Hong P, Iakiviak M, Dodd D, Zhang M, Mackie RI, Cann I. Two new xylanases with different substrate specificities from the human gut bacterium bacteroides intestinalis DSM 17393. Appl Environ Microb. 2014;80:2084–93.
Valenzuela SV, Lopez S, Biely P, Sanz-Aparicio J, Pastor FIJ. The glycoside hydrolase family 8 reducing-end xylose-releasing exo-oligoxylanase Rex8A from Paenibacillus barcinonensis BP-23 is active on branched xylooligosaccharides. Appl Environ Microb. 2016;82:5116–24.
Malgas S, Pletschke BI. The effect of an oligosaccharide reducing-end xylanase, BhRex8A, on the synergistic degradation of xylan backbones by an optimised xylanolytic enzyme cocktail. Enzyme Microb Technol. 2019;122:74–81.
Liu XQ, Liu Y, Jiang ZQ, Liu HJ, Yang SQ, Yan QJ. Biochemical characterization of a novel xylanase from Paenibacillus barengoltzii and its application in xylooligosaccharides production from corncobs. Food Chem. 2018;264:310–8.
Fu X, Yan QJ, Yang SQ, Yang XB, Guo Y, Jiang ZQ. An acidic, thermostable exochitinase with β-N-acetylglucosaminidase activity from Paenibacillus barengoltzii converting chitin to N-acetyl glucosamine. Biotechnol Biofuels. 2014;7:174.
Fushinobu S, Hidaka M, Honda Y, Wakagi T, Shoun H, Kitaoka M. Structural basis for the specificity of the reducing end xylose-releasing exo-oligoxylanase from Bacillus halodurans C-125. J Biol Chem. 2004;280:17180–6.
Collins T, Meuwis MA, Stals I, Claeyssens M, Feller G, Gerday C. A novel family 8 xylanase, functional and physicochemical characterization. J Biol Chem. 2002;277:35133–9.
Na HB, Jung WK, Jeong YS, Kim HJ, Kim SK, Kim J, Yun HD, Lee J, Kim H. Characterization of a GH family 8 β-1,3-1,4-glucanase with distinctive broad substrate specificity from Paenibacillus sp X4. Biotechnol Lett. 2015;37:643–55.
Alzari PM, Souchon H, Dominguez R. The crystal structure of endoglucanase CelA, a family 8 glycosyl hydrolase from Clostridium thermocellum. Structure. 1996;4:633.
Basu M, Kumar V, Shukla P. Recombinant approaches for microbial xylanases: recent advances and Perspectives. Curr Protein Pept Sci. 2018;19:87–99.
Mello BL, Alessi AM, Riano-Pachon DM, DeAzevedo ER, Guimaraes FEG, Espirito Santo MC, McQueen-Mason S, Bruce NC, Polikarpov I. Targeted metatranscriptomics of compost-derived consortia reveals a GH11 exerting an unusual exo-1,4-β-xylanase activity. Biotechnol Biofuels. 2017;10:254.
Guerin D, Lascombe MB, Costabel M, Souchon H, Lamzin V, Beguin P, Alzari PM. Atomic (0.94 Å) resolution structure of an inverting glycosidase in complex with substrate. J Mol Biol. 2002;2316:1061–9.
Shekiro JI, Kuhn EM, Nagle NJ, Tucker MP, Elander RT, Schell DJ. Characterization of pilot-scale dilute acid pretreatment performance using deacetylated corn stover. Biotechnol Biofuels. 2014;7:23.
Chung P, Charmot A, Olatunji-Ojo OA, Durkin KA, Katz A. Hydrolysis of miscanthus xylan to xylose using weak-acid surface sites. ACS Catal. 2014;4:302–10.
Takata E, Tsutsumi K, Tsutsumi Y, Tabata K. Production of monosaccharides from napier grass by hydrothermal process with phosphoric acid. Bioresour Technol. 2013;143:53–8.
Yan QJ, Wang L, Jiang ZQ, Yang SQ, Zhu HF, Li LT. A xylose-tolerant β-xylosidase from Paecilomyces thermophila: characterization and its co-action with the endogenous xylanase. Bioresour Technol. 2008;99:5402–10.
Shi H, Li X, Gu HX, Zhang Y, Huang YJ, Wang LL, Wang F. Biochemical properties of a novel thermostable and highly xylose-tolerant β-xylosidase/α-arabinosidase from Thermotoga thermarum. Biotechnol Biofules. 2013;6:20.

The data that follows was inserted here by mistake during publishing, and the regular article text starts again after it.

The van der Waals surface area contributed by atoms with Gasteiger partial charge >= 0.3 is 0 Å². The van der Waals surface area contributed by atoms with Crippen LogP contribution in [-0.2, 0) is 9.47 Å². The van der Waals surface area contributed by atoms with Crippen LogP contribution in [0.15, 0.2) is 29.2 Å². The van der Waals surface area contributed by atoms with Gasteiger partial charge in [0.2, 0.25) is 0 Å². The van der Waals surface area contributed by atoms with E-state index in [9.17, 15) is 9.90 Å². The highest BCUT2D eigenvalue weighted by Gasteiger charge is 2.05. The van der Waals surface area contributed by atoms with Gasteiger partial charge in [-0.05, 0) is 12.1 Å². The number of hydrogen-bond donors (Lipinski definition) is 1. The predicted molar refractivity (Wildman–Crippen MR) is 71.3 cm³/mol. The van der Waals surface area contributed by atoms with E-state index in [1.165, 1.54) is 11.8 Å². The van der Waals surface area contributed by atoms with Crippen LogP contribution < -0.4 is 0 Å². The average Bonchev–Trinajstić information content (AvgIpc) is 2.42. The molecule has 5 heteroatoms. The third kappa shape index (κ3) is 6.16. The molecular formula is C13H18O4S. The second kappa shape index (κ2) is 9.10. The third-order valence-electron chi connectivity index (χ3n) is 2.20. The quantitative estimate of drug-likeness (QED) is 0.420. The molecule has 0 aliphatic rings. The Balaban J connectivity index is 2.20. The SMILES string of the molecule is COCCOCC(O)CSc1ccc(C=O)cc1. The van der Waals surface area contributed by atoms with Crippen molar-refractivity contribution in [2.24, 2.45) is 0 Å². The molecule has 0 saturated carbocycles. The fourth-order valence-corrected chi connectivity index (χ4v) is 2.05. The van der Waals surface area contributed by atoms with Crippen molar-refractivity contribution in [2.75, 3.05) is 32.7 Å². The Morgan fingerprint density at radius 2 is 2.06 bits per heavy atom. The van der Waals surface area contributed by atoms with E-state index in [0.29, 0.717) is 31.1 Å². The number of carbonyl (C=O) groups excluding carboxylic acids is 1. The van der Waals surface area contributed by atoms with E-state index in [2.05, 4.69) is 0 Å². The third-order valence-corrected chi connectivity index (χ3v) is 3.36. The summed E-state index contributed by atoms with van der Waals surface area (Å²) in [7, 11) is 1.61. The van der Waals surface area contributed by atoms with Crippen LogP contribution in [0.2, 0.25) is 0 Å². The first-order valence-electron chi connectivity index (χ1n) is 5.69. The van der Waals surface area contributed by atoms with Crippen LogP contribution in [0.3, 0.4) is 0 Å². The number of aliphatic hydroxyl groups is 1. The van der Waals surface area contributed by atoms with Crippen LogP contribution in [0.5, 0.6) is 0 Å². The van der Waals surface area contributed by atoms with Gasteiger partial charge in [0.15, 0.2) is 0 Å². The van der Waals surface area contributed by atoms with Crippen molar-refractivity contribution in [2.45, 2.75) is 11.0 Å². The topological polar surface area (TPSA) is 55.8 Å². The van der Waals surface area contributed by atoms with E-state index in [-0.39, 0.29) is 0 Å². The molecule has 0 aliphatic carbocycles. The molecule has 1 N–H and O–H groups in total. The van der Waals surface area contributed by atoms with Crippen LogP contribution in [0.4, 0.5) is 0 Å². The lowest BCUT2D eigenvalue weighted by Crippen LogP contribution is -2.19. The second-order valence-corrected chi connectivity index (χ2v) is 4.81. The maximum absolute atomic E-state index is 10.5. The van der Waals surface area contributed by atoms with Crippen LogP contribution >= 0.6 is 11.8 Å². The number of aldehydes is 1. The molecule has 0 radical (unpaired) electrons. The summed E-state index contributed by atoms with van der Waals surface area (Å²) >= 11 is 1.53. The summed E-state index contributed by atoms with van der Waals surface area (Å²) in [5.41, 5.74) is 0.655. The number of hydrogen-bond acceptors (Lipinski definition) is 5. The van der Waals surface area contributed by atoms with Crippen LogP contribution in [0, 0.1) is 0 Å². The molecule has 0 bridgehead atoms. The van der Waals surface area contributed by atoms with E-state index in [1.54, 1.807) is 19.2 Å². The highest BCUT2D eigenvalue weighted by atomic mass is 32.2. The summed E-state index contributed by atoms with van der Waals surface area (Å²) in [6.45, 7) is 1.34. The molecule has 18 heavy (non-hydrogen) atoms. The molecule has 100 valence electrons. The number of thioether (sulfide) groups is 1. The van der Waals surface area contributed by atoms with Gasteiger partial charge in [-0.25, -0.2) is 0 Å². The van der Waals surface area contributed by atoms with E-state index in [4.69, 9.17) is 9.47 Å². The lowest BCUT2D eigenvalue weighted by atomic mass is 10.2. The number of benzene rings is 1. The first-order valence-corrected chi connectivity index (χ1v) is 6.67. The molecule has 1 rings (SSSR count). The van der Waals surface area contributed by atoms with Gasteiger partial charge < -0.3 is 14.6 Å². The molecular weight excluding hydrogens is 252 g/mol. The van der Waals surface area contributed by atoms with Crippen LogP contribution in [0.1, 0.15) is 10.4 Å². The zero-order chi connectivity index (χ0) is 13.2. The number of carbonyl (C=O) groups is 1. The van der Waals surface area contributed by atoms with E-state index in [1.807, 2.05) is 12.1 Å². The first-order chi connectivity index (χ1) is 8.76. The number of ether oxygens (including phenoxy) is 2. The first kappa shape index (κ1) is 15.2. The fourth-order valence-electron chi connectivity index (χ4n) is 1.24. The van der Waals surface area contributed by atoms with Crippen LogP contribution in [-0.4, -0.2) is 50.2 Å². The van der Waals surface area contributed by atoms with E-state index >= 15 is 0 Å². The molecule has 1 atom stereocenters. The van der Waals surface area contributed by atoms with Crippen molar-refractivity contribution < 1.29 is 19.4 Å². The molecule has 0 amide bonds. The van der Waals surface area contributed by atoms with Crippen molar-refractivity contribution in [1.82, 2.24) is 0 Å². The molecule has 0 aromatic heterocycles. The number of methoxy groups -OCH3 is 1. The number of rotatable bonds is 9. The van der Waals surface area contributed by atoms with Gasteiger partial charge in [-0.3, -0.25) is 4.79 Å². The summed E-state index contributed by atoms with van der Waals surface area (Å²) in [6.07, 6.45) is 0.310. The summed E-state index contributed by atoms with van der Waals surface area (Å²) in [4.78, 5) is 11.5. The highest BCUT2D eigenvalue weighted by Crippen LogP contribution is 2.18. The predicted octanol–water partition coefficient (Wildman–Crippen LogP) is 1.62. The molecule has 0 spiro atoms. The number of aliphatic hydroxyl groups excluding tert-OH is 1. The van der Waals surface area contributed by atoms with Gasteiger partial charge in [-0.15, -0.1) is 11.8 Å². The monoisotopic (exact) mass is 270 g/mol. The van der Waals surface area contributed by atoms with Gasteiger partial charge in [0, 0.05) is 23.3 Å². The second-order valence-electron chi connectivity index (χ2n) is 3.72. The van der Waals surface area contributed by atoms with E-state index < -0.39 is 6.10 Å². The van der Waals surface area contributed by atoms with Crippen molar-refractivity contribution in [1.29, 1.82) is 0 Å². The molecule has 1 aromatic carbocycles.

Bankeeree W, Akada R, Lotrakul P, Punnapayak H, Prasongsuk S. Enzymatic hydrolysis of black liquor xylan by a novel xylose-tolerant, thermostable β-xylosidase from a tropical strain of Aureobasidium pullulans CBS 135684. Appl Biochem Biotechnol. 2018;184:919–34.
Geng A, Wang HC, Wu J, Xie RR, Sun JZ. Characterization of a β-xylosidase from Clostridium clariflavum and its application in xylan hydrolysis. Bioresouces. 2017;12:9253–62.
Zhou P, Liu Y, Yan QJ, Chen Z, Qin Z, Jiang ZQ. Structural insights into the substrate specificity and transglycosylation activity of a fungal glycoside hydrolase family 5 β-mannosidase. Acta Crystallogr Sect D. 2014;70:2970–82.
Sambrook J, Fritsch EF, Maniatis T. Molecular cloning a laboratory manual. 2nd ed. Cold Spring Harbor: Cold Spring Harbor Laboratory Press; 2001.
Yang SQ, Fu X, Yan QJ, Guo Y, Liu Z, Jiang ZQ. Cloning, expression, purification and application of a novel chitinase from a thermophilic marine bacterium Paenibacillus barengoltzii. Food Chem. 2016;192:1041–8.
Lowry OH, Rosebrough NJ, Farr AL, Randall RJ. Protein measurement with the folin phenol reagent. J Biol Chem. 1951;193:265–75.
Laemmli UK. Cleavage of structure proteins during the assembly of the head of bacteriophage T4. Nature. 1970;227:680–5.
Miller GL. Use of dinitrosalicylic acid reagent for determination of reducing sugars. Anal Chem. 1959;31:426–8.
Teng C, Jia HY, Yan QJ, Zhou P, Jiang ZQ. High-level expression of extracellular secretion of a β-xylosidase gene from Paecilomyces thermophila in Escherichia coli. Bioresour Technol. 2011;102:1822–30.
Otwinowski Z, Minor W. Processing of X-ray diffraction data collected in oscillation mode, macromolecular cryatallography. Methods Enzymol. 1997;276:307–26.
Adams PD, Afonine PV, Bunkoczi G, Chen VB, Davis IW, Echols N, Headd JJ, Hung L, Kapral GJ, Grosse-Kunstleve RW, McCoy AJ, Moriarty NW, Oeffner R, Read RJ, Richardson DC, Richardson JS, Terwilliger TC, Zwart PH. PHENIX: a comprehensive Python-based system for macromolecular structure solution. Acta Crystallogr Sect D. 2010;66:213–21.
Kambourova M, Mandeva R, Fiume I, Maurelli L, Rossi M, Morana A. Hydrolysis of xylan at high temperature by co-action of the xylanase from Anoxybacillus flavithermus BC and the β-xylosidase/α-arabinosidase from Sulfolobus solfataricus Oα. J Appl Microbiol. 2007;102:1586–93.
This work was supported by the National Natural Science Foundation of China (Nos. 31772639; 31571774) and the National Excellent Youth Project Funding (No. 31822037).
Ethics approval and consent to participate
Consent for publication
The authors declare that they have no competing interests.
Springer Nature remains neutral with regard to jurisdictional claims in published maps and institutional affiliations.
About this article
Cite this article
Liu, X., Jiang, Z., Liu, Y. et al. Biochemical characterization of a novel exo-oligoxylanase from Paenibacillus barengoltzii suitable for monosaccharification from corncobs. Biotechnol Biofuels 12, 190 (2019). https://doi.org/10.1186/s13068-019-1532-6
- Paenibacillus barengoltzii
- Crystal structure